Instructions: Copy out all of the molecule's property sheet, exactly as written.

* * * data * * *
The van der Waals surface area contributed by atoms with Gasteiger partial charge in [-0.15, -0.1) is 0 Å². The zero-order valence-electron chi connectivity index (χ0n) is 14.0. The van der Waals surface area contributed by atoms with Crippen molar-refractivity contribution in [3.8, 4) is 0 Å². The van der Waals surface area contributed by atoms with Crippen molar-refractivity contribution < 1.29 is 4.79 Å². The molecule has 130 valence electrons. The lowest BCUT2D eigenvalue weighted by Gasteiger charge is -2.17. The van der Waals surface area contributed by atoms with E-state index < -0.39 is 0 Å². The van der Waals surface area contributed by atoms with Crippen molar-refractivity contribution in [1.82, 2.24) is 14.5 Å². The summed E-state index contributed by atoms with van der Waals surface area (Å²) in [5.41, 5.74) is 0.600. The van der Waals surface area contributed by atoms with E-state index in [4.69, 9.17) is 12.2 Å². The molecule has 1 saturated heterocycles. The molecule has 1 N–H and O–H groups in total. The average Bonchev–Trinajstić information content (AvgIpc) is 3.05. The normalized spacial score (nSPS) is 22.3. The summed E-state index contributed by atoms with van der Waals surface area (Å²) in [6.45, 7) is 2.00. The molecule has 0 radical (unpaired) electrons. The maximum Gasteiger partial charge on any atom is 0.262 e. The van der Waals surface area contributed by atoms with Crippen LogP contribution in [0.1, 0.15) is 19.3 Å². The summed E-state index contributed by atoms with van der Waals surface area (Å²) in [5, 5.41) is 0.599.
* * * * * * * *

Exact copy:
The van der Waals surface area contributed by atoms with Gasteiger partial charge in [-0.15, -0.1) is 0 Å². The zero-order valence-electron chi connectivity index (χ0n) is 14.0. The van der Waals surface area contributed by atoms with Crippen molar-refractivity contribution in [3.8, 4) is 0 Å². The van der Waals surface area contributed by atoms with Crippen molar-refractivity contribution < 1.29 is 4.79 Å². The molecule has 130 valence electrons. The lowest BCUT2D eigenvalue weighted by Gasteiger charge is -2.17. The van der Waals surface area contributed by atoms with E-state index < -0.39 is 0 Å². The van der Waals surface area contributed by atoms with Crippen molar-refractivity contribution in [1.82, 2.24) is 14.5 Å². The summed E-state index contributed by atoms with van der Waals surface area (Å²) in [5.41, 5.74) is 0.600. The van der Waals surface area contributed by atoms with E-state index in [4.69, 9.17) is 12.2 Å². The molecule has 1 saturated heterocycles. The molecule has 1 N–H and O–H groups in total. The average Bonchev–Trinajstić information content (AvgIpc) is 3.05. The normalized spacial score (nSPS) is 22.3. The summed E-state index contributed by atoms with van der Waals surface area (Å²) in [6.45, 7) is 2.00. The molecule has 0 radical (unpaired) electrons. The maximum Gasteiger partial charge on any atom is 0.262 e. The van der Waals surface area contributed by atoms with Crippen LogP contribution in [0.1, 0.15) is 19.3 Å². The summed E-state index contributed by atoms with van der Waals surface area (Å²) in [5, 5.41) is 0.599.